Elliot quite reasonably pointed out that people had sent their dollars up to the dais to fix the screen, not to support Clarion, and it wouldn’t be fair to simply take the excess for a different purpose without first asking the assembled multitude if this was what they preferred. After a certain amount of fannish discussion it was finally decided to use the extra money to establish the Worldcon Emergency Fund, for things like emergency screen repair and other possible Worldcon needs. This has come in very handy on occasion, most notably when a Worldcon in the early 1980s wound up with a significant financial shortfall.
But I digress. It was Worldcon. 1969. I met, briefly, the young, beautiful Astrid Anderson, daughter of Poul and Karen Anderson. She and her mom were amazing in their masquerade costumes. and Howard DeVore, in the dealers room, told me he thought Astrid was a really nice girl, and I should get to know her. Well, I was young, and pretty shy, and intimidated. Some things don't work out...and that’s o.k. Eventually, we both met (diffrerent) SF writers, got married, had kids...it’s worked out pretty well all around, I would vouchsafe.
I had no idea there could be a room with so many people selling so many different things. So many books, for starters. Yowza. Hank Luttrell, I remember, was a leading light of the hucksters (dealers) room. He still is. And of course, as worldcons have grown, so have the dealers rooms. But at the time, it was truly astounding (Amazing? Fantastic? fannish humor never ends) to wallow in a sea of books. I couldn’t have cared less about the other stuff there, but the books! For someone who’s always loved reading, it was challenging to hold onto what little money I had, in this wonderland of sf and fantasy.
There was a lot of other stuff going on at the convention—I remember a cartoon slam going on in the con suite after the banquet, with Jones, Gaughan, and other artists taking turns drawing on the spot. And there were lots of panels, and sundry other activities. I did and saw as much as I could. It was altogether wonderful, exhausting, exhilarating. It made me more determined than ever to pursue my lifelong goal of writing the Great American Science Fiction Story. Okay, that lifelong goal ended up changing once I got into publishing.
Which brings me back to the present, to Denvention 3. It’s been a pretty cool convention. Nothing at all (for me) like St. Louiscon, where I had no idea that I actually would become a professional editor, and where I knew virtually nobody. Early in this convention I met Patrick Rothfuss’s partner, and this is her first-ever SF convention. I can’t speak for her, of course, but I can only imagine how strange and overwhelming an experience this worldcon must be for her. It has to be different from the “first-con” experience of most people, since she’s here with Pat, who has become one of the hot young talents in a very short time. And Pat has been to a bunch of conventions, so he knows a lot of people, and she’s likely to meet and forget the names of hundreds of her future best friends over these few days.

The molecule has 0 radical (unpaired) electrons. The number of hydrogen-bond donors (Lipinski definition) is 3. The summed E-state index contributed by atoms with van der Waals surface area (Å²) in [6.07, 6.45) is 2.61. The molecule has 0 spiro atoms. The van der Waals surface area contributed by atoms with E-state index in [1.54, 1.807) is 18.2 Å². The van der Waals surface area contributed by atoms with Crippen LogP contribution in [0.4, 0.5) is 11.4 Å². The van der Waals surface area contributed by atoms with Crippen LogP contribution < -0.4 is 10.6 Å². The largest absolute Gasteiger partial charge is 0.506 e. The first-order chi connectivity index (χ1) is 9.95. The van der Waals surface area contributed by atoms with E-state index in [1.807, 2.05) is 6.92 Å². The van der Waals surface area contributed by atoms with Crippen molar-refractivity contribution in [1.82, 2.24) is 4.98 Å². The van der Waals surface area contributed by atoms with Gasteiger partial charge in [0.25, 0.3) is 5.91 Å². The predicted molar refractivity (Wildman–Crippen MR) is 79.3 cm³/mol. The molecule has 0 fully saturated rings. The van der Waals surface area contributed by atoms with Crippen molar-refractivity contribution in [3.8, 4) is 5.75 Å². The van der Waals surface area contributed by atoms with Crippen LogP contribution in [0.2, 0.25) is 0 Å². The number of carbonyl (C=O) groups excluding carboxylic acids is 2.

For me, it’s a little strange being here in Denver for the first time since 1981, a year when I had just gotten laid off by Dell Books; my wife, Joan D. Vinge, was seven months pregnant with our first child...and won the Best Novel Hugo for The Snow Queen. In 1981, by the time we got to Denvention 2, I was already starting a publishing company, Bluejay Books, but was still collecting unemployment insurance—I had to check in at the Denver office to make sure I would get my check. Joan isn’t here at the con this year; she’s home, doing physical therapy for an injured knee, and working on her new novel. It’s weird being here without her. And to make things more time-bent, I got a cellphone call from our daughter Jessi, who was here, but hadn’t yet made her first appearance yet in 1981, yesterday, while I was in the dealers’ room. I mentioned to Jessi that she had been here, but...well, she couldn’t remember it.
This con is really spread out, not just in the convention center, but also among the various hotels. There are other conventions here this weekend, so Denver’s not completely a fannish camp. But we are pretty strong. Wherever I’ve been to eat, there have been fans, and usually, some who I know. We’re just one big family, still, after all these years.
My brains are slightly fried, partly from the hectic schedule of the con and such, and partly the effects of the congestion that has made my voice a strange whisper since the day I got here. Yes, anyone who has heard me on a panel must have wondered why my voice has had the funereal flatness of someone close to one side of death. Whenever I have tried to speak on a panel, I’ve been startled by the sound of my own voice. I don't doubt that if there were birds present, they’d scatter, startled, and babies no doubt have begun to cy upon hearing the dry, rasping croak of my amplified whisper.
I’ve been doing what I can do improve my voice, but I suspect it won’t really recover until I'm home and have had a chance to rest it for a couple days, and ply it with salt-water gargling and other therapies.
I missed the Hugos last night, but have found out that Michael Chabon won for Best Novel. Which is great. It was a wonderful book. And Ted Chiang won for best novelette. Terrific story. But I still am partial to Daniel Abraham's entry, which was second by, I heard, a mere nine votes. And of course, Connie Willis won for best novella. This is never a surprise. I'm beginning to get concerned for Connie. Where will she find space in her house for yet another Hugo. Nice problem to have!
There’s lots more of course. It has been an amazing few days, like all worldcons. Still amazing; still full of surprises; still fun.